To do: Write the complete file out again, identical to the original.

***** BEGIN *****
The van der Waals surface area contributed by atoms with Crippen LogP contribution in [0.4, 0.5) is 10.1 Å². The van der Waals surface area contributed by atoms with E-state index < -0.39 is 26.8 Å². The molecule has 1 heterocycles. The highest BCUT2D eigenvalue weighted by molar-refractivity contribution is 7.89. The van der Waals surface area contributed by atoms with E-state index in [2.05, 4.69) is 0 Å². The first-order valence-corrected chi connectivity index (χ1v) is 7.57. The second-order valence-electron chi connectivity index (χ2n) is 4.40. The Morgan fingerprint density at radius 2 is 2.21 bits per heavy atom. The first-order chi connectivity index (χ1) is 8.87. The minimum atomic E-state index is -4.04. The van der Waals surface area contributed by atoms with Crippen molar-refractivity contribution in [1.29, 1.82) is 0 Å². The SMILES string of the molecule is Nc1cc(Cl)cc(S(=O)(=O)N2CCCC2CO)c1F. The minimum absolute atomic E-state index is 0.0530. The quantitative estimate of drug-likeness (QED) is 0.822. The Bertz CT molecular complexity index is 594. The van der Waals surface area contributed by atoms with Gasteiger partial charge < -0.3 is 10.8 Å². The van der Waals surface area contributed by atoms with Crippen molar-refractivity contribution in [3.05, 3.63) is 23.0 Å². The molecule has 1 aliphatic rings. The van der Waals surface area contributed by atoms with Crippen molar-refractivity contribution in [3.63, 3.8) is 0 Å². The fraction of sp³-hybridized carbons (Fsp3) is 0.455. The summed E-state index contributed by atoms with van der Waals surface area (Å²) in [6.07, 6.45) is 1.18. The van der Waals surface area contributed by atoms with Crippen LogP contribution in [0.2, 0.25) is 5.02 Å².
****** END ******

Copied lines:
The van der Waals surface area contributed by atoms with Crippen LogP contribution in [0.4, 0.5) is 10.1 Å². The van der Waals surface area contributed by atoms with E-state index < -0.39 is 26.8 Å². The molecule has 1 heterocycles. The highest BCUT2D eigenvalue weighted by molar-refractivity contribution is 7.89. The van der Waals surface area contributed by atoms with E-state index in [2.05, 4.69) is 0 Å². The first-order valence-corrected chi connectivity index (χ1v) is 7.57. The second-order valence-electron chi connectivity index (χ2n) is 4.40. The Morgan fingerprint density at radius 2 is 2.21 bits per heavy atom. The first-order chi connectivity index (χ1) is 8.87. The minimum atomic E-state index is -4.04. The van der Waals surface area contributed by atoms with Crippen molar-refractivity contribution in [1.29, 1.82) is 0 Å². The SMILES string of the molecule is Nc1cc(Cl)cc(S(=O)(=O)N2CCCC2CO)c1F. The minimum absolute atomic E-state index is 0.0530. The quantitative estimate of drug-likeness (QED) is 0.822. The Bertz CT molecular complexity index is 594. The van der Waals surface area contributed by atoms with Gasteiger partial charge < -0.3 is 10.8 Å². The van der Waals surface area contributed by atoms with Crippen molar-refractivity contribution in [3.05, 3.63) is 23.0 Å². The molecule has 1 aliphatic rings. The van der Waals surface area contributed by atoms with Crippen molar-refractivity contribution in [3.63, 3.8) is 0 Å². The fraction of sp³-hybridized carbons (Fsp3) is 0.455. The summed E-state index contributed by atoms with van der Waals surface area (Å²) in [6.07, 6.45) is 1.18. The van der Waals surface area contributed by atoms with Crippen LogP contribution in [0.2, 0.25) is 5.02 Å².